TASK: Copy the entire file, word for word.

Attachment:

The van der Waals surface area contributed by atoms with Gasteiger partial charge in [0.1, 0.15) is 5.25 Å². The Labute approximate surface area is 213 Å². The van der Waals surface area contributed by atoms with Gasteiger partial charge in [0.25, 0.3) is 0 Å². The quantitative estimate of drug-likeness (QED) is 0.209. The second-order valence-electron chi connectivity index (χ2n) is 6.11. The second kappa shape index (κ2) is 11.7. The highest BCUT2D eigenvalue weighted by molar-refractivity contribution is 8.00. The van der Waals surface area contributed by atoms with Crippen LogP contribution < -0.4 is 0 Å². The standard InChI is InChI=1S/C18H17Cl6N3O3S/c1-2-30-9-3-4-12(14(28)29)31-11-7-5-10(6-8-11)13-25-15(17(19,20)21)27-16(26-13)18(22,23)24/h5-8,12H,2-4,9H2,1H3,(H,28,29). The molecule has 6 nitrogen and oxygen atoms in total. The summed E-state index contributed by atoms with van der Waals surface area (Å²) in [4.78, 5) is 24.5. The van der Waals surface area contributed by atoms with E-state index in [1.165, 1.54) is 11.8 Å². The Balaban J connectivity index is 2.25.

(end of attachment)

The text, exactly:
The van der Waals surface area contributed by atoms with Gasteiger partial charge in [0.1, 0.15) is 5.25 Å². The Labute approximate surface area is 213 Å². The van der Waals surface area contributed by atoms with Gasteiger partial charge in [0.25, 0.3) is 0 Å². The quantitative estimate of drug-likeness (QED) is 0.209. The second-order valence-electron chi connectivity index (χ2n) is 6.11. The second kappa shape index (κ2) is 11.7. The highest BCUT2D eigenvalue weighted by molar-refractivity contribution is 8.00. The van der Waals surface area contributed by atoms with Crippen LogP contribution < -0.4 is 0 Å². The standard InChI is InChI=1S/C18H17Cl6N3O3S/c1-2-30-9-3-4-12(14(28)29)31-11-7-5-10(6-8-11)13-25-15(17(19,20)21)27-16(26-13)18(22,23)24/h5-8,12H,2-4,9H2,1H3,(H,28,29). The molecule has 6 nitrogen and oxygen atoms in total. The summed E-state index contributed by atoms with van der Waals surface area (Å²) in [4.78, 5) is 24.5. The van der Waals surface area contributed by atoms with E-state index in [1.165, 1.54) is 11.8 Å². The Balaban J connectivity index is 2.25.